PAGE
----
Third-party development for the Nintendo Wii consoles has produced somewhat mixed results. H
But at least we get a different reason for this each year.
2006 -- The Revolution (Wii) will never sell. It is going to be a distant third. Nintendo should stick to handhelds.
2007 -- The Wii is a fad. It will stop selling soon.
2008 -- Sure, there are a lot of Wiis. But no one is playing them. And they only buy Nintendo software. Third-party software does not sell well on that console.
This pattern will continue until its unfortuate end.
2009 -- Our efforts have not sold at the level we think they should, which proves that Wii owners only want mini-game collections and other junk that true gamers would never play. In other words, the Wii can't sell "hardcore games." (Editor's note -- the company's do not mention that their games were underpublicized and/or of questionable quality),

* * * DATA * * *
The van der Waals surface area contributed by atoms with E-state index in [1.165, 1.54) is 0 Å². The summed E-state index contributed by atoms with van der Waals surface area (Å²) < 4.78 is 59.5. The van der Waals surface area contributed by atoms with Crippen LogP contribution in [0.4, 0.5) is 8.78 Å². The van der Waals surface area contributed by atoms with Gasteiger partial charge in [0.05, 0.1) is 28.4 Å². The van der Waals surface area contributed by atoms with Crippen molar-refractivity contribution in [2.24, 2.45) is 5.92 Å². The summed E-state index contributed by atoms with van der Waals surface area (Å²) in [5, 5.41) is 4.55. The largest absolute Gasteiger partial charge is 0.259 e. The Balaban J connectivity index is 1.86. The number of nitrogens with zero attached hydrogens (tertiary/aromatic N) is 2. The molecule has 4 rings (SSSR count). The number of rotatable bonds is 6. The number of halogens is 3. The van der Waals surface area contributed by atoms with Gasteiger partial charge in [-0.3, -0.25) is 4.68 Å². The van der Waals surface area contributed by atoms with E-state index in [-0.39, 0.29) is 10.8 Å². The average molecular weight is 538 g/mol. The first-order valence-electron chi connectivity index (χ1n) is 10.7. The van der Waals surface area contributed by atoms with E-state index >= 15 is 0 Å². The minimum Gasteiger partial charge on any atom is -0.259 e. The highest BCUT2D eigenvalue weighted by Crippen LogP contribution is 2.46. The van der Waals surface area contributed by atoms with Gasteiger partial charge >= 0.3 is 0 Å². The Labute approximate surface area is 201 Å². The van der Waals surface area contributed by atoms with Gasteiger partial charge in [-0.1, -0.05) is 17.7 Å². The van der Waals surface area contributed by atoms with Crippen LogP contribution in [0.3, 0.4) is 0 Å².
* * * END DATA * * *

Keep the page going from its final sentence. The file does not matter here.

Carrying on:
2010 -- At this point in the console cycle, all of our resources have been expended in our support for the HD-capable consoles. For us to retool when new consoles are going to soon be making it into the marketplace would be folly, especially in these economic times. (Editor's note -- sales of many companies HD-capable games have been mixed and not always produced profits).
2011 -- We cannot develop games for the Wii or its successor -- or any console. We are going out of business. (Editor's note -- should have developed for the Wii).
OK, the last editorial comment is a bit less than being nice. But I can see all of this happening.
Mike from Morgantown